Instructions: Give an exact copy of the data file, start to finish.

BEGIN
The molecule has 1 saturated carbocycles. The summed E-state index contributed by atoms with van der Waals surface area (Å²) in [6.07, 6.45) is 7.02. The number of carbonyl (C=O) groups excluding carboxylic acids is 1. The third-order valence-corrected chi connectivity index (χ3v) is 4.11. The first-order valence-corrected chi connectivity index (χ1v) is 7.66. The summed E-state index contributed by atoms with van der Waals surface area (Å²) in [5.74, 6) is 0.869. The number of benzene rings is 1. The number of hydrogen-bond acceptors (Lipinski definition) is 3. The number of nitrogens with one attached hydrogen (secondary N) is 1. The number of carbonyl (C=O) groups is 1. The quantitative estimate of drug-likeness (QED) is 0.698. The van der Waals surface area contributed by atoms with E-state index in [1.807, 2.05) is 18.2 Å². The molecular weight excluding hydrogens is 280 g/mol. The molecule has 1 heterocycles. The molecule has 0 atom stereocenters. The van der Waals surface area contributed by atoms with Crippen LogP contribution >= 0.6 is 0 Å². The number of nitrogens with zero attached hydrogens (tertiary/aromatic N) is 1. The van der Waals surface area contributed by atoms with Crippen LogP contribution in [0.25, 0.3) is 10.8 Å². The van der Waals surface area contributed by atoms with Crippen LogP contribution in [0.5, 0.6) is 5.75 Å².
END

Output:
The molecule has 1 saturated carbocycles. The summed E-state index contributed by atoms with van der Waals surface area (Å²) in [6.07, 6.45) is 7.02. The number of carbonyl (C=O) groups excluding carboxylic acids is 1. The third-order valence-corrected chi connectivity index (χ3v) is 4.11. The first-order valence-corrected chi connectivity index (χ1v) is 7.66. The summed E-state index contributed by atoms with van der Waals surface area (Å²) in [5.74, 6) is 0.869. The number of benzene rings is 1. The number of hydrogen-bond acceptors (Lipinski definition) is 3. The number of nitrogens with one attached hydrogen (secondary N) is 1. The number of carbonyl (C=O) groups is 1. The quantitative estimate of drug-likeness (QED) is 0.698. The van der Waals surface area contributed by atoms with E-state index in [1.807, 2.05) is 18.2 Å². The molecular weight excluding hydrogens is 280 g/mol. The molecule has 1 heterocycles. The molecule has 0 atom stereocenters. The van der Waals surface area contributed by atoms with Crippen LogP contribution >= 0.6 is 0 Å². The number of nitrogens with zero attached hydrogens (tertiary/aromatic N) is 1. The van der Waals surface area contributed by atoms with Crippen LogP contribution in [0.25, 0.3) is 10.8 Å². The van der Waals surface area contributed by atoms with Crippen LogP contribution in [0.5, 0.6) is 5.75 Å².